2. Combine high expectations with high levels of structure and comprehensive support to tackle multiple barriers to completion simultaneously. The most successful sector training programs include certain common elements that encourage commitment and support completion.
First, these programs are more structured than the typical community college experience. For example, leading sector training programs such as Per Scholas and Year Up require full-time attendance. Second, these programs require students to participate in intensive academic and career advising, and they also help students address personal, work, and family issues that can derail success. Third, they cover most or all training costs. Year Up even provides participants with stipends for its six months of training and an additional six months in internships. Such stipends at community colleges could make full-time attendance more feasible, especially for adult learners, for whom living expenses such as rent, food, and transportation can present a central challenge to pursuing longer, higher-level training programs.
3. Expand access to high-quality training for students at all levels by incorporating academic support and adopting reforms that help students move into college courses more quickly. Gaps in academic preparation can often pose insurmountable roadblocks to entering and completing training. Washington State’s I-BEST instructional model, which combines “contextualized” basic skills instruction with career training, shows it is possible to double the number of students who complete credentials for those whose low test scores or lack of a high school diploma would typically keep them out of training.i Another strategy for enabling students to move into college courses more quickly is to use high school grades and not just test scores for placement decisions, which allows more students to show they can bypass basic skills classes. And some training programs, such as Project Quest and VIDA, offer intensive, short bridge courses to help students prepare for placement tests and college-level work.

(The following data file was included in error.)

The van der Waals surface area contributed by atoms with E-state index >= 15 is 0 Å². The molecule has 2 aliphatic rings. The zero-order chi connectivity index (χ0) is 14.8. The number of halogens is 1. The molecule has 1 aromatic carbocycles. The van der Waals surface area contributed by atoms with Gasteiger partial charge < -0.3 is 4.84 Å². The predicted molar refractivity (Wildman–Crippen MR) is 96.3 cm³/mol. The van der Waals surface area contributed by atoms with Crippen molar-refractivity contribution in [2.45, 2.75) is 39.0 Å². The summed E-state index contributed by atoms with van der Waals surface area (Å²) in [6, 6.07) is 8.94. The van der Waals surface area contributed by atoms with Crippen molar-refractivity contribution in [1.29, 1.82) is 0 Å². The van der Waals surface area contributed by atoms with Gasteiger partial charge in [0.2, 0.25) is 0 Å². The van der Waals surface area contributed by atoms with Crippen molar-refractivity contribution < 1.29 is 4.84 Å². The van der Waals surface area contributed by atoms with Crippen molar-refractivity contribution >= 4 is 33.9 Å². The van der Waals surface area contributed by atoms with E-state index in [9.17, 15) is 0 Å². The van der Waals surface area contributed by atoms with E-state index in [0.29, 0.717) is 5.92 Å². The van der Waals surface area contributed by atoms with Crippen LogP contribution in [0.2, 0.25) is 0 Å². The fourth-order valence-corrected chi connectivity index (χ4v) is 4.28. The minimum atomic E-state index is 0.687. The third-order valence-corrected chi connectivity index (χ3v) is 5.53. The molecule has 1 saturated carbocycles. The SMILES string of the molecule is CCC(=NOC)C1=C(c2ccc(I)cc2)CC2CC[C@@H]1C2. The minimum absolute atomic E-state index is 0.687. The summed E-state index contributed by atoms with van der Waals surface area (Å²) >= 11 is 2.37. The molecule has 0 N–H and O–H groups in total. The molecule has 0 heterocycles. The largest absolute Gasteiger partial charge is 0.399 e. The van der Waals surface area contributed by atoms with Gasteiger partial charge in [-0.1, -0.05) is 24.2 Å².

4. Connect the college experience much more closely to career outcomes through industry partnerships and work-based learning. Improving these connections can boost students’ earnings. Work-based learning may also help more students complete credentials by providing them with opportunities to apply skills. Inequality in the labor market is not just a consequence of inequality in education, so improving credential completion alone cannot fix it. Systematic biases, especially against people of color and women, social networks that limit which jobs and employers workers can connect to, and employers’ strong preference to hire those who already have relevant work experience can all combine to make it difficult for people to get access to employers and careers that offer family-supporting wages. Work-based learning can help offset those disadvantages by using a college or training program’s relationships and credibility to open doors. Year Up’s paid internships in professional settings, for example, are viewed as integral to its success in producing sustained earnings increases (of 38 percent after five years) for young adults, most of whom are people of color. Apprenticeships, many of which involve community colleges as a training partner, provide an opportunity for work-based learning to increase both college completion rates and earnings. Moreover, apprenticeships address equity by expanding to non-traditional populations and occupations.
New federal and state investments could spur substantial progress toward higher college completion rates and boost students’ earnings by incorporating these evidence-based strategies. To sustain progress, policymakers and administrators should think deeply and creatively about how such investments could support the policy and institutional changes needed to embed these strategies into community colleges so that they become standard practice.